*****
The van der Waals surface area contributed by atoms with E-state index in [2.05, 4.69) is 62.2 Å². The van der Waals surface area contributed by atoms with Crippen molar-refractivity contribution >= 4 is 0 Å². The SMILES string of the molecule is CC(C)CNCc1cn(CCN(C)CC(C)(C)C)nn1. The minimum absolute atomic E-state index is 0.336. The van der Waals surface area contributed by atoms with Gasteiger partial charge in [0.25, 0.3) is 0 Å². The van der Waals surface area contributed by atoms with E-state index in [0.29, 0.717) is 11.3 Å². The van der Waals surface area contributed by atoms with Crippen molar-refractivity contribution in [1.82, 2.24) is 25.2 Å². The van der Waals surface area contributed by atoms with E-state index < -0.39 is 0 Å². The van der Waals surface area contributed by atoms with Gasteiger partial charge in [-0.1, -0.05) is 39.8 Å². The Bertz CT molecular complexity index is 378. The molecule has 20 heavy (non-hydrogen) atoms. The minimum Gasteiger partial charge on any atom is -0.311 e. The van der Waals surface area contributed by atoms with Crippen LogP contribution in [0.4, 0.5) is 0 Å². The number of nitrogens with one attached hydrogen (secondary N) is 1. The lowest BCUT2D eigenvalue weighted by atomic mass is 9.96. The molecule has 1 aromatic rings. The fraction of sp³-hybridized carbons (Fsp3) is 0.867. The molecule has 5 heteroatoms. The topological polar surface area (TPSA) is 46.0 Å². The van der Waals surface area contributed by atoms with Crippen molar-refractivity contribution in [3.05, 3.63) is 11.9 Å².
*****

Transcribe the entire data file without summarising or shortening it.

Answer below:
The van der Waals surface area contributed by atoms with E-state index in [2.05, 4.69) is 62.2 Å². The van der Waals surface area contributed by atoms with Crippen molar-refractivity contribution >= 4 is 0 Å². The SMILES string of the molecule is CC(C)CNCc1cn(CCN(C)CC(C)(C)C)nn1. The minimum absolute atomic E-state index is 0.336. The van der Waals surface area contributed by atoms with Gasteiger partial charge in [0.25, 0.3) is 0 Å². The van der Waals surface area contributed by atoms with E-state index in [0.29, 0.717) is 11.3 Å². The van der Waals surface area contributed by atoms with Crippen molar-refractivity contribution in [1.82, 2.24) is 25.2 Å². The van der Waals surface area contributed by atoms with E-state index < -0.39 is 0 Å². The van der Waals surface area contributed by atoms with Gasteiger partial charge in [-0.1, -0.05) is 39.8 Å². The Bertz CT molecular complexity index is 378. The molecule has 20 heavy (non-hydrogen) atoms. The minimum Gasteiger partial charge on any atom is -0.311 e. The van der Waals surface area contributed by atoms with Crippen LogP contribution in [0.4, 0.5) is 0 Å². The number of nitrogens with one attached hydrogen (secondary N) is 1. The lowest BCUT2D eigenvalue weighted by atomic mass is 9.96. The molecule has 1 aromatic rings. The fraction of sp³-hybridized carbons (Fsp3) is 0.867. The molecule has 5 heteroatoms. The topological polar surface area (TPSA) is 46.0 Å². The van der Waals surface area contributed by atoms with Crippen molar-refractivity contribution in [3.05, 3.63) is 11.9 Å².